Certainly raw intelligence helps in a divorce. The ability to learn, process and analyze complex legal issues and numbers is immensely helpful to efficiently resolving a divorce.
But, in my experience, it pales in comparison to the ability to recognize, understand, process and deftly handle the emotional component of divorce, both in yourself and in your spouse.
Does your attorney argue or negotiate? Arguing is not the same as negotiating.
Negotiation, at its root, is problem solving. It is the act of solving joint problems.
Arguing, by contrast, is at its best the act of trying to persuade someone to adopt your point of view. It is the act of trying to convince someone else that you are right, and they are wrong. At its worst it is trying to convince someone that that you are worthy and they are not; they are bad, and you are good.
Negotiating involves a consideration of the other party’s perspective, and what they need from the negotiation. It involves some degree of effort to meet the other party’s needs in a resolution, in recognition that resolution is a two way street.
By contrast, argument ignores the other party’s part in a resolution. It treats the other party as if their agreement is not required for resolution. It says to the other person “You are an obstacle to me having what I want.” That may be true, but
Some clients wonder why their collaborative divorce attorney cannot represent them in court if collaborative does not resolve their case. Some clients find it difficult to find the nerve to talk to one divorce attorney; the thought of having to meet two of them is daunting.One reason is that North Carolina law requires a collaborative divorce attorney to withdraw if and when a lawsuit is filed.
Not making a decision is a decision. In a divorce context, not making a decision about how you want to resolve alimony, child support, equitable distribution and custody issues is a decision to let your spouse decide how that will happen. And, it is frequently a decision to go to court, whether you intended that or not.
Take this common scenario: A Wife (or Husband) tells her Husband (or Wife) that she wants a divorce, and suggests that they use the collaborative process because it will protect the kids and their finances.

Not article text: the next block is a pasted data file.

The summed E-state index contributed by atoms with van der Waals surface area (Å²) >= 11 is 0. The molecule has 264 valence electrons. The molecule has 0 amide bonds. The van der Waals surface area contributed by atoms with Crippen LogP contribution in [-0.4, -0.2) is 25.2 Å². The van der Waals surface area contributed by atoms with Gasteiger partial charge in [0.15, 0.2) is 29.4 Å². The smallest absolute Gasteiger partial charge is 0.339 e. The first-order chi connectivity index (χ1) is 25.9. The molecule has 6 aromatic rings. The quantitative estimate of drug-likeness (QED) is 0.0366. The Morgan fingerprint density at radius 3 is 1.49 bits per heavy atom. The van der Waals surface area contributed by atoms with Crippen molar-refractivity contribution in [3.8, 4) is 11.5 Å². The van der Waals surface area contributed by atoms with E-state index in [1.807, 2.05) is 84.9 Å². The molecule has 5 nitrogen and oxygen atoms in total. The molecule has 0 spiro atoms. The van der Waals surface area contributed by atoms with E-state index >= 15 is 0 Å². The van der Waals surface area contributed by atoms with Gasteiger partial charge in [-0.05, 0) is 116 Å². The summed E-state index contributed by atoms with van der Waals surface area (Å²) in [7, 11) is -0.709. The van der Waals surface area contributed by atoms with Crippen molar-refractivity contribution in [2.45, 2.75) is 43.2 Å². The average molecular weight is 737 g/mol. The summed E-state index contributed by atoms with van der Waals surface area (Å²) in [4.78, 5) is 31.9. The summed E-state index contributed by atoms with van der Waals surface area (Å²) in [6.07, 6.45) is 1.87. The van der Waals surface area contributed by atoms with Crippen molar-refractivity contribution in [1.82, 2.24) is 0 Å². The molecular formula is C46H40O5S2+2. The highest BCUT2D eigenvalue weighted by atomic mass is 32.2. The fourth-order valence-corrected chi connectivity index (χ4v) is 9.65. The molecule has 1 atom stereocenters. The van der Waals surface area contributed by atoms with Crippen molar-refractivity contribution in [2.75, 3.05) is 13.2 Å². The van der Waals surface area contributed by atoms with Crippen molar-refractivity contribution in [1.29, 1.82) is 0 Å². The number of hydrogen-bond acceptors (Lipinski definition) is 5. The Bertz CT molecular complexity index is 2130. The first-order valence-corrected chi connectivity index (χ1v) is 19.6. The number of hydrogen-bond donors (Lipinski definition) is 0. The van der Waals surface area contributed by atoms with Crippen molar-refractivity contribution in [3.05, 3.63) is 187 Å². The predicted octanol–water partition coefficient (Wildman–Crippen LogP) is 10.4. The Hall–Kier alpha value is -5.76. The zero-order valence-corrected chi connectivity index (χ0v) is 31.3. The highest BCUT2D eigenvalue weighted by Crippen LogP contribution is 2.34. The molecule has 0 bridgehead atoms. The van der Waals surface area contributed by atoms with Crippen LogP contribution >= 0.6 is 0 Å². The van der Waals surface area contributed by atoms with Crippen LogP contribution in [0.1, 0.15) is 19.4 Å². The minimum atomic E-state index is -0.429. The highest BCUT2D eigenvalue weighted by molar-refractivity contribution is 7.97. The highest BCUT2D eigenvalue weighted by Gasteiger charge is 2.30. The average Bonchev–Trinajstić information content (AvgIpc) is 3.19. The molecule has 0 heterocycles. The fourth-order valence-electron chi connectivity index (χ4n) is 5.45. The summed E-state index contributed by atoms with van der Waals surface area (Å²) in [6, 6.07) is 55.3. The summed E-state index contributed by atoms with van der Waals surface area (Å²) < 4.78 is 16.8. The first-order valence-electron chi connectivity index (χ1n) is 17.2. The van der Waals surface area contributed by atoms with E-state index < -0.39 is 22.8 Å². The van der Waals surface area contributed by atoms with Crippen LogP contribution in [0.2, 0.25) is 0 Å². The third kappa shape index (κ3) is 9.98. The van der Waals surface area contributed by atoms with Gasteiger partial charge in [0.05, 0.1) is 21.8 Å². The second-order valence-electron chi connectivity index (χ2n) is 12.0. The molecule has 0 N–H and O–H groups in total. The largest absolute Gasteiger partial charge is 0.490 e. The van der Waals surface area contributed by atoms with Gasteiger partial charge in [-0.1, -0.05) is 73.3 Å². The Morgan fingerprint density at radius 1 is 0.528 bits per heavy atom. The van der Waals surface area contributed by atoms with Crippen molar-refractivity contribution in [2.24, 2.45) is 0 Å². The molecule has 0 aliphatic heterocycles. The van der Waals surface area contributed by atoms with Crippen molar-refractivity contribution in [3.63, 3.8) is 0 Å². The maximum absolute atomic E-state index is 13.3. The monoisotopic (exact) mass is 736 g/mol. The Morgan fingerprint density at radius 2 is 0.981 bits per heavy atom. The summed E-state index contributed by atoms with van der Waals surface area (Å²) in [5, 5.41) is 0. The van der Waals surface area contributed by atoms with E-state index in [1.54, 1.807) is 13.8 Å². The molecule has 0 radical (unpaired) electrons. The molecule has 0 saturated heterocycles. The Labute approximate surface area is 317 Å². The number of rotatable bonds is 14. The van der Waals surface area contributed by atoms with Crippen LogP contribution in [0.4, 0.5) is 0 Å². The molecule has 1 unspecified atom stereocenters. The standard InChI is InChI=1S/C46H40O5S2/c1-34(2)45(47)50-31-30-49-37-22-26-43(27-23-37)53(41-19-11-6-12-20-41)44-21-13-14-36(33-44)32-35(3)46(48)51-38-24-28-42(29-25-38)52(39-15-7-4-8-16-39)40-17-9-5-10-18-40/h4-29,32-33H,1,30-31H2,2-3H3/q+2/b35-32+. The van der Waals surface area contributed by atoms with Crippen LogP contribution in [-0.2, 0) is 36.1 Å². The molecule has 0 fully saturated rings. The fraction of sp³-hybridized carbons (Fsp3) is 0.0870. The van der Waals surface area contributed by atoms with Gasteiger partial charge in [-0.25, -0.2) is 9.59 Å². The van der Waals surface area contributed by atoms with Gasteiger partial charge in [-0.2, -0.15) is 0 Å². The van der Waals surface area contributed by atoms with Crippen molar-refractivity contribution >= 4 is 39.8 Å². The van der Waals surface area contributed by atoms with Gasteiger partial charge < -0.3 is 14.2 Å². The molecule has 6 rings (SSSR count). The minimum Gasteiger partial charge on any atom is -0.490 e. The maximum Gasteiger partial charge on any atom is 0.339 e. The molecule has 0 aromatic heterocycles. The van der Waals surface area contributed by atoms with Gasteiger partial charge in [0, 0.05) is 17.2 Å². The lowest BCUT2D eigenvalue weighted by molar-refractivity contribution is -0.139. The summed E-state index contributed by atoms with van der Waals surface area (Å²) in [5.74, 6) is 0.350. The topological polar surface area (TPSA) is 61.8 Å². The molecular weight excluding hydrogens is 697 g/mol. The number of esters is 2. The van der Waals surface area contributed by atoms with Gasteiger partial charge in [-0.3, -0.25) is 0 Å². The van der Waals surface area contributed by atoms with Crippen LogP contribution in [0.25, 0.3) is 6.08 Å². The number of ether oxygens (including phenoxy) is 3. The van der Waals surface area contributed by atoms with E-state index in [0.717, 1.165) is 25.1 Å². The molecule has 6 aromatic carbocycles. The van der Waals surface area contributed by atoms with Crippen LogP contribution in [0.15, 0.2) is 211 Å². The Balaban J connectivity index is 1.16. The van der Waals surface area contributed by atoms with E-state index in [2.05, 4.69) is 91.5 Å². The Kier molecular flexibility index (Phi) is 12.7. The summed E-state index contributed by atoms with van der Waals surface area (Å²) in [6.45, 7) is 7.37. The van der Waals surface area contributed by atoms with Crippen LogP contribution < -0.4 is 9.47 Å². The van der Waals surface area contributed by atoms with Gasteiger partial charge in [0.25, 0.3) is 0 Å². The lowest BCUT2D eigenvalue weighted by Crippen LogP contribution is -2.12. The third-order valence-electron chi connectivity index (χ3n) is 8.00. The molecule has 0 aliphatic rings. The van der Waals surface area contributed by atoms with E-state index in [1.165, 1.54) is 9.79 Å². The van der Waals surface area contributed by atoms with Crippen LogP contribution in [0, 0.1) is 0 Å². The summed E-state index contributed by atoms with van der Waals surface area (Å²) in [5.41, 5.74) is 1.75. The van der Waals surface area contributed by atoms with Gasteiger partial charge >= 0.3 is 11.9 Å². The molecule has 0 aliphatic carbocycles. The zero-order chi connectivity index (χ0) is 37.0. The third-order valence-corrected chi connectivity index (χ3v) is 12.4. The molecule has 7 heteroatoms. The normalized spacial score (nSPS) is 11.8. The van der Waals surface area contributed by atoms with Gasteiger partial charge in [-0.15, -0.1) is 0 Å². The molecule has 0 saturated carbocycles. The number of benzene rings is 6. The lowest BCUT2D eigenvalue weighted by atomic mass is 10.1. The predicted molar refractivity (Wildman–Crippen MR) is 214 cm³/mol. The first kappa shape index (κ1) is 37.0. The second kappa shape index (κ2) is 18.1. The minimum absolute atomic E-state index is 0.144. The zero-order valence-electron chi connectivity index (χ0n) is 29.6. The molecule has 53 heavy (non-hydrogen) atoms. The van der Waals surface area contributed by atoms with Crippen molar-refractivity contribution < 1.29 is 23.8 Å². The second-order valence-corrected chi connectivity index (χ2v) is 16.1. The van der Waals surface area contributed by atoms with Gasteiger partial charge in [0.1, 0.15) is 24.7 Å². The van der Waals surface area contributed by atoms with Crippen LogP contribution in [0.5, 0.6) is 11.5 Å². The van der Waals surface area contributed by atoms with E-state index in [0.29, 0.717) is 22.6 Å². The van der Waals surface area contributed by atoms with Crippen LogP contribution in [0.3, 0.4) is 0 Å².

In some cases, the Husband’s reaction is to do nothing, and not make a decision on how to proceed. Essentially, stonewalling.
Sometimes this happens because people think that the divorce won’t happen if they don’t participate. They think, “If I don’t pick a process, then a divorce cannot or will not happen”. The truth is that it will happen with or without them. But, it will happen in a public courtroom instead of a private conference room. And, the parties will have lost most, if not all influence over the process and outcomes for their children and their financial lives.
Other people in this situation think that agreeing to a process means that they are agreeing with the divorce. That causes them to avoid choosing a process as a means of voicing their protest of their spouse’s decision to be divorced. This is a self-defeating approach. It is possible, and very common, to both disagree with the divorce and participate in the collaborative divorce process.
Many people operate under the false belief that they have to agree to a divorce. In North Carolina, a party can obtain a divorce without their spouse’s consent. So, if your spouse tells you that they want a divorce, they can get one whether you agree or not. You might be able to delay it, but you cannot prevent it.
Further, failing to choose a divorce process forces the other spouse to go to court. A courtroom divorce process is the only process that one party can force the other into. So, if one spouse refuses to choose collaborative divorce, mediation or another process, then the other spouse has no choice but to seek the help of a court. Therefore, refusing to make a decision is often a decision to go to court. That option is typically the opposite of what both spouses wanted.
So, if your spouse has told you that they want a divorce, then you need to investigate your process options. And then you need to participate in choosing a process. If you don’t, you will be making an unintentional decision, and that may well be choosing a battle in court.
Many divorce clients want their attorney to fight for them. That can mean a lot of things. In my experience what most people really want is an attorney that will help them obtain the best possible outcome. “Fight” is just an easy one-word way of saying that.